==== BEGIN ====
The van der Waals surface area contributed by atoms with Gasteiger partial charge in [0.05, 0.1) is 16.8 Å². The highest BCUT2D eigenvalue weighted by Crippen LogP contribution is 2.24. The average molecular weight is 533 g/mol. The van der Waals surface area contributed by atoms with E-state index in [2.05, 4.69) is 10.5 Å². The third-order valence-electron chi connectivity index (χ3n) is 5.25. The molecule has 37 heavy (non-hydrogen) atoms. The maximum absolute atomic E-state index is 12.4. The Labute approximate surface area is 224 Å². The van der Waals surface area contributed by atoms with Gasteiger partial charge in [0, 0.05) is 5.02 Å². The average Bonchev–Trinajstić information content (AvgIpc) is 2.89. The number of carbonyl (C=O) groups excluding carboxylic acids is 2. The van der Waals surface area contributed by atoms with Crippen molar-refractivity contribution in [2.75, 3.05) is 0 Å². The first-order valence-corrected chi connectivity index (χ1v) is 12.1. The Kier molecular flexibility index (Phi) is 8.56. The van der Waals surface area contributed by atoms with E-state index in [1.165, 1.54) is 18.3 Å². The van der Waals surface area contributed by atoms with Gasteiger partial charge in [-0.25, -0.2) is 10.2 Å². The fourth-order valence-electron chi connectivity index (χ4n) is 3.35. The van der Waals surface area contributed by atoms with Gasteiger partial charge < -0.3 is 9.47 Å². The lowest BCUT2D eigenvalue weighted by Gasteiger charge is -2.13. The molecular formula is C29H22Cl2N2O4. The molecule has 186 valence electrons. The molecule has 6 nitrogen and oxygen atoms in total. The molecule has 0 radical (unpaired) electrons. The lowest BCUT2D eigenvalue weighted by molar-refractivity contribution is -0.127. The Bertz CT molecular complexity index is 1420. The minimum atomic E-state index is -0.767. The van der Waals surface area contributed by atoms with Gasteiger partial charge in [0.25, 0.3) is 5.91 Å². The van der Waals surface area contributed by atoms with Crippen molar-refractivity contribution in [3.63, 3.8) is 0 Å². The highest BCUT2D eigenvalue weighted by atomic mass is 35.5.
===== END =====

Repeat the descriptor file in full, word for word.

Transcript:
The van der Waals surface area contributed by atoms with Gasteiger partial charge in [0.05, 0.1) is 16.8 Å². The highest BCUT2D eigenvalue weighted by Crippen LogP contribution is 2.24. The average molecular weight is 533 g/mol. The van der Waals surface area contributed by atoms with E-state index in [2.05, 4.69) is 10.5 Å². The third-order valence-electron chi connectivity index (χ3n) is 5.25. The molecule has 37 heavy (non-hydrogen) atoms. The maximum absolute atomic E-state index is 12.4. The Labute approximate surface area is 224 Å². The van der Waals surface area contributed by atoms with Gasteiger partial charge in [0, 0.05) is 5.02 Å². The average Bonchev–Trinajstić information content (AvgIpc) is 2.89. The number of carbonyl (C=O) groups excluding carboxylic acids is 2. The van der Waals surface area contributed by atoms with Crippen molar-refractivity contribution in [2.75, 3.05) is 0 Å². The first-order valence-corrected chi connectivity index (χ1v) is 12.1. The Kier molecular flexibility index (Phi) is 8.56. The van der Waals surface area contributed by atoms with E-state index in [1.165, 1.54) is 18.3 Å². The van der Waals surface area contributed by atoms with Gasteiger partial charge in [-0.25, -0.2) is 10.2 Å². The fourth-order valence-electron chi connectivity index (χ4n) is 3.35. The van der Waals surface area contributed by atoms with Gasteiger partial charge < -0.3 is 9.47 Å². The lowest BCUT2D eigenvalue weighted by Gasteiger charge is -2.13. The molecular formula is C29H22Cl2N2O4. The molecule has 186 valence electrons. The molecule has 6 nitrogen and oxygen atoms in total. The molecule has 0 radical (unpaired) electrons. The lowest BCUT2D eigenvalue weighted by molar-refractivity contribution is -0.127. The Bertz CT molecular complexity index is 1420. The minimum atomic E-state index is -0.767. The van der Waals surface area contributed by atoms with Gasteiger partial charge in [0.25, 0.3) is 5.91 Å². The van der Waals surface area contributed by atoms with Crippen molar-refractivity contribution in [3.63, 3.8) is 0 Å². The highest BCUT2D eigenvalue weighted by atomic mass is 35.5.